Vets in LA can text other vets for help with new program
LOS ANGELES — As thousands of troops leave the military each month without jobs or a plan for permanent housing, a new text messaging program will link vets to peers who can connect them to the services and support they need.
The University of Southern California School of Social Work Center for Innovation and Research on Veterans and Military Families — known as USC CIR — last year surveyed LA veterans and learned that more than two-thirds had difficulties adjusting to civilian life, but did not know who to call for help.
The center partnered with 211 LA County, the county government, LA Mayor Eric Garcetti and Volunteers of America to create an online portal for veteran resources. But advocates wanted to do more. Now, those groups are working on a text-to-chat program that allows veterans to text “vet” to activate the service and be instantly connected with a “battle buddy.”
The idea is “real-time support,” said Nathan Graeser, a community liaison with USC CIR and an Army reservist.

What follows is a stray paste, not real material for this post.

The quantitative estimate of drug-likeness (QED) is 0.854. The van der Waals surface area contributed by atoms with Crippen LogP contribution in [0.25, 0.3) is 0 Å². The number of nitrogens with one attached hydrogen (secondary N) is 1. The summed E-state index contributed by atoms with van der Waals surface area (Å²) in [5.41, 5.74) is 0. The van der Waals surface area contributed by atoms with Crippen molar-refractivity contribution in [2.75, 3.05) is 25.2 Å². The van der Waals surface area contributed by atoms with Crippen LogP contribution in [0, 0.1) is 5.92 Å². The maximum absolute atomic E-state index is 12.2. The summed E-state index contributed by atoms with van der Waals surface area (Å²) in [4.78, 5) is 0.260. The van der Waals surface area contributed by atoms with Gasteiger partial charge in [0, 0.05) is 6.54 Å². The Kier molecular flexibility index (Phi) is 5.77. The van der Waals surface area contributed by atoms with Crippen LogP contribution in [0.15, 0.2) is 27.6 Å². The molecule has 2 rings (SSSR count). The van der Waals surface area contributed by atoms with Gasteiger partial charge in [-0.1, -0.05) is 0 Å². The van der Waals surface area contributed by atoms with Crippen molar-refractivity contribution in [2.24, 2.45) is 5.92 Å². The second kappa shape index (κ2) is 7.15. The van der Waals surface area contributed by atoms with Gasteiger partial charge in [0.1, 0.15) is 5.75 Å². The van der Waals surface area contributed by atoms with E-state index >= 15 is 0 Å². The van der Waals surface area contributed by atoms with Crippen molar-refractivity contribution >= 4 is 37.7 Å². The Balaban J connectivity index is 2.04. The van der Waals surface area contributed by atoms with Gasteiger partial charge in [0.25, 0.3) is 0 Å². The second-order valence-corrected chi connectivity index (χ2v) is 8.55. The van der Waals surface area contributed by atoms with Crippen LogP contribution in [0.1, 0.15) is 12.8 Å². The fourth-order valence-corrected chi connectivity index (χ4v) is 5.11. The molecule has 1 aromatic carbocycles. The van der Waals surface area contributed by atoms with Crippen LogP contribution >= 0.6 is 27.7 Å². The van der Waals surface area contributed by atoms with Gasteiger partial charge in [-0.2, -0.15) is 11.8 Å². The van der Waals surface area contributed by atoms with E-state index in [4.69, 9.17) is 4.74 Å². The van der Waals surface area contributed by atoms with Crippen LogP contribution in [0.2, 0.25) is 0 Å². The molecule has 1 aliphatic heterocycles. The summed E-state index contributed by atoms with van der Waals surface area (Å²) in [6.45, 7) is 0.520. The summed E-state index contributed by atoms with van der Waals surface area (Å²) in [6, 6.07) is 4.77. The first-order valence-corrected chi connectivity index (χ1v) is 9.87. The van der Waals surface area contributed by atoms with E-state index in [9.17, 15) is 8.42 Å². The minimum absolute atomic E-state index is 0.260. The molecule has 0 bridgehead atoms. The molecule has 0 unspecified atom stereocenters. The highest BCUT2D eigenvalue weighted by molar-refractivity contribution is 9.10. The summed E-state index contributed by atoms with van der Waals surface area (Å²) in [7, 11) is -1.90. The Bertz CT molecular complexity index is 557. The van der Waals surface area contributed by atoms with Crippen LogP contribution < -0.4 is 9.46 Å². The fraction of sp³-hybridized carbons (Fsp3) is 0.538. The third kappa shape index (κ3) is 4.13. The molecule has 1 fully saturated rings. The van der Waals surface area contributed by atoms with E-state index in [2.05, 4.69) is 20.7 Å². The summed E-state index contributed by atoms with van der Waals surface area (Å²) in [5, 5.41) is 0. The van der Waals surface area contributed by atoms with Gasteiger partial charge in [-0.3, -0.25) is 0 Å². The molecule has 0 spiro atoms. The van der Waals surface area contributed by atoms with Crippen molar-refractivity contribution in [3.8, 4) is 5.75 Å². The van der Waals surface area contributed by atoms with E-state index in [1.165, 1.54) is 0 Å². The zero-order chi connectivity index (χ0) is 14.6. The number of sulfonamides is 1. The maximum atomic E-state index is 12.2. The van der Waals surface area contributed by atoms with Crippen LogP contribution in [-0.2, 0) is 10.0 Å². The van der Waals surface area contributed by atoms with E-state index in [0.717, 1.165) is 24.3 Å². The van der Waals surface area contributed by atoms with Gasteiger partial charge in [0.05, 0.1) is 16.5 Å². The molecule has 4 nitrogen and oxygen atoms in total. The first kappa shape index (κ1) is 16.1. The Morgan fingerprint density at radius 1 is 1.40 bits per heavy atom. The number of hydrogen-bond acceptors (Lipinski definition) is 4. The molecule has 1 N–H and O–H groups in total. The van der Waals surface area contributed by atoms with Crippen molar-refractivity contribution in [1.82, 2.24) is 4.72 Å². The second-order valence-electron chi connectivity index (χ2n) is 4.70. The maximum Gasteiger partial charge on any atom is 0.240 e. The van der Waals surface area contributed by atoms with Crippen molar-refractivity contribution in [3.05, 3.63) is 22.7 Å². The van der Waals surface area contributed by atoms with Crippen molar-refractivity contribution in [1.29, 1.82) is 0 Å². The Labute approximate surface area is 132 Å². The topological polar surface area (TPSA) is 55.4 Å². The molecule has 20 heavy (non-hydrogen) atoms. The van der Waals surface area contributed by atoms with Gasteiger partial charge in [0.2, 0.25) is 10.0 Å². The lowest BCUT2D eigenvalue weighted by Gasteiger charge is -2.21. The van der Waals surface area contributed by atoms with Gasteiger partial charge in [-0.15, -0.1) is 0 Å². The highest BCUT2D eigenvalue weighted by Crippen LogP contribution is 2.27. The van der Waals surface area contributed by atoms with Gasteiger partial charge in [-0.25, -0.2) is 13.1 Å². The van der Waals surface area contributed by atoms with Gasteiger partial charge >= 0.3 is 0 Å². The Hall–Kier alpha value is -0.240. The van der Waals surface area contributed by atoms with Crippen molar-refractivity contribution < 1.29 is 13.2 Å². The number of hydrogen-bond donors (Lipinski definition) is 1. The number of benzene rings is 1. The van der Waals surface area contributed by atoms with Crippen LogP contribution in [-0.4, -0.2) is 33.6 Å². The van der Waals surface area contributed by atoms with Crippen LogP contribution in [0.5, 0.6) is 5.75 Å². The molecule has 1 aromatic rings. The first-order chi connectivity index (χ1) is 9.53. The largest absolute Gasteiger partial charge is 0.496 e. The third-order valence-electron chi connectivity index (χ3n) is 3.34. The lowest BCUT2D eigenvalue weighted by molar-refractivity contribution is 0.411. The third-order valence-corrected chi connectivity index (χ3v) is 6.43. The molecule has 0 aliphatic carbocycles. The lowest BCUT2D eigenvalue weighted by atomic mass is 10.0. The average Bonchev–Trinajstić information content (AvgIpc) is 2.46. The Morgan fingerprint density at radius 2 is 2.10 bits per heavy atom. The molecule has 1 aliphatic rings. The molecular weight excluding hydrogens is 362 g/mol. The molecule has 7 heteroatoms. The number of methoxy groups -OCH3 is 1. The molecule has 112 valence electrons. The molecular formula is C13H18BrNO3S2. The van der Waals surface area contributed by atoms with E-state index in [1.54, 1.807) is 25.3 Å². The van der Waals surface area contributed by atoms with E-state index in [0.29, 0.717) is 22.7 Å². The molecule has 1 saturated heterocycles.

Veterans tend to underreport problems, and they traditionally don’t reach out for help until they have exhausted all of their resources, he said.
When they do seek help, Graeser said, they don’t want to have to go to a website. They want to be able to interact with a person, particularly if that person is a peer.
The organizations chose text messages “to provide an outlet for outreach and support on a medium they already use,” he said.
The battle buddies who respond to the veteran texts will be trained as peer-support specialists, said Jim Zenner, assistant director of clinical veteran services at Volunteers of America Greater Los Angeles.
The battle buddies also are vets, so they have navigated many of the same systems and will be able to provide advice and introductions from experience.
“We know exactly what it’s like,” said Zenner, who served in the Army’s 3rd Stryker Brigade and deployed to Iraq. “Having them be the first point of contact is really setting up a system of care in which veterans aren’t going to fall through the cracks.”
Veterans miss out on a lot of resources, he said, because they avoid the VA or they use only the VA, which isn’t aware of all the community help.
LA County has the highest number of homeless veterans in the country, but also has hundreds of groups dedicated to helping veterans.
The text-to-chat program, expected to be online by the end of the summer, will bridge the gap and get help to veterans who need it, he said.